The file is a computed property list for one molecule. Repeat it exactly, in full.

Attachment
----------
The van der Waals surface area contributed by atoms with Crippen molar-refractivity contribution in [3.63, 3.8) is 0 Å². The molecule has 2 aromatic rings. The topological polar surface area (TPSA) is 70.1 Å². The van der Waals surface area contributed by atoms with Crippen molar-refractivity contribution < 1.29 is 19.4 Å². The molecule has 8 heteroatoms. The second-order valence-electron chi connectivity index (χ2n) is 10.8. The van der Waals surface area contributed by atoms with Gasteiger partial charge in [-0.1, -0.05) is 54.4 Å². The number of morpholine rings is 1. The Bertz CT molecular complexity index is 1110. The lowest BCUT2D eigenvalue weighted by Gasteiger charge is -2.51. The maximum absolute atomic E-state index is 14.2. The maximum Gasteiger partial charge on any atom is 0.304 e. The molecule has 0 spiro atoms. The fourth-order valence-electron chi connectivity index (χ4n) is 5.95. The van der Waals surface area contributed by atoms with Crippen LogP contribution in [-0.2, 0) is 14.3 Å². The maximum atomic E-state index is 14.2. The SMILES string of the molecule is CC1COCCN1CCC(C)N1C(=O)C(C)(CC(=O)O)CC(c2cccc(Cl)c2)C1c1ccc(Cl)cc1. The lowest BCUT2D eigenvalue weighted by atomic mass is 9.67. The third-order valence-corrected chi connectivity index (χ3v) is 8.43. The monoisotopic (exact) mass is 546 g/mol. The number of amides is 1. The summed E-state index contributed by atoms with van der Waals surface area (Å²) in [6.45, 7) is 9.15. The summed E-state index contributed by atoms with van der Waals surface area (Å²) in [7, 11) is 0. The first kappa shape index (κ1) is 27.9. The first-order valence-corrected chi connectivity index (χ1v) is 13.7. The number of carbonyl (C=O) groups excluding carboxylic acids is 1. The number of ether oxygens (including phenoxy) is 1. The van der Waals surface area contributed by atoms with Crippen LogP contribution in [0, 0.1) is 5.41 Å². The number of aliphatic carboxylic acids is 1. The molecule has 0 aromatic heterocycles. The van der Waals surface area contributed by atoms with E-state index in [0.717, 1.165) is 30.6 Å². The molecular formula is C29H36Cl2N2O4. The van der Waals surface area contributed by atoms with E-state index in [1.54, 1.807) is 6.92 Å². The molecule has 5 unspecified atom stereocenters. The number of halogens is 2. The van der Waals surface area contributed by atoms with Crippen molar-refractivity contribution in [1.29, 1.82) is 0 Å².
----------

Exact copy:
The van der Waals surface area contributed by atoms with Crippen molar-refractivity contribution in [3.63, 3.8) is 0 Å². The molecule has 2 aromatic rings. The topological polar surface area (TPSA) is 70.1 Å². The van der Waals surface area contributed by atoms with Crippen molar-refractivity contribution < 1.29 is 19.4 Å². The molecule has 8 heteroatoms. The second-order valence-electron chi connectivity index (χ2n) is 10.8. The van der Waals surface area contributed by atoms with Gasteiger partial charge in [-0.1, -0.05) is 54.4 Å². The number of morpholine rings is 1. The Bertz CT molecular complexity index is 1110. The lowest BCUT2D eigenvalue weighted by Gasteiger charge is -2.51. The maximum absolute atomic E-state index is 14.2. The maximum Gasteiger partial charge on any atom is 0.304 e. The molecule has 0 spiro atoms. The fourth-order valence-electron chi connectivity index (χ4n) is 5.95. The van der Waals surface area contributed by atoms with Crippen LogP contribution in [-0.2, 0) is 14.3 Å². The maximum atomic E-state index is 14.2. The SMILES string of the molecule is CC1COCCN1CCC(C)N1C(=O)C(C)(CC(=O)O)CC(c2cccc(Cl)c2)C1c1ccc(Cl)cc1. The lowest BCUT2D eigenvalue weighted by atomic mass is 9.67. The third-order valence-corrected chi connectivity index (χ3v) is 8.43. The monoisotopic (exact) mass is 546 g/mol. The number of amides is 1. The summed E-state index contributed by atoms with van der Waals surface area (Å²) in [6.45, 7) is 9.15. The summed E-state index contributed by atoms with van der Waals surface area (Å²) in [7, 11) is 0. The first kappa shape index (κ1) is 27.9. The first-order valence-corrected chi connectivity index (χ1v) is 13.7. The number of carbonyl (C=O) groups excluding carboxylic acids is 1. The number of ether oxygens (including phenoxy) is 1. The van der Waals surface area contributed by atoms with Crippen LogP contribution in [0, 0.1) is 5.41 Å². The number of aliphatic carboxylic acids is 1. The molecule has 0 aromatic heterocycles. The van der Waals surface area contributed by atoms with E-state index in [0.717, 1.165) is 30.6 Å². The molecular formula is C29H36Cl2N2O4. The van der Waals surface area contributed by atoms with E-state index in [1.54, 1.807) is 6.92 Å². The molecule has 5 unspecified atom stereocenters. The number of halogens is 2. The van der Waals surface area contributed by atoms with Crippen molar-refractivity contribution in [1.29, 1.82) is 0 Å².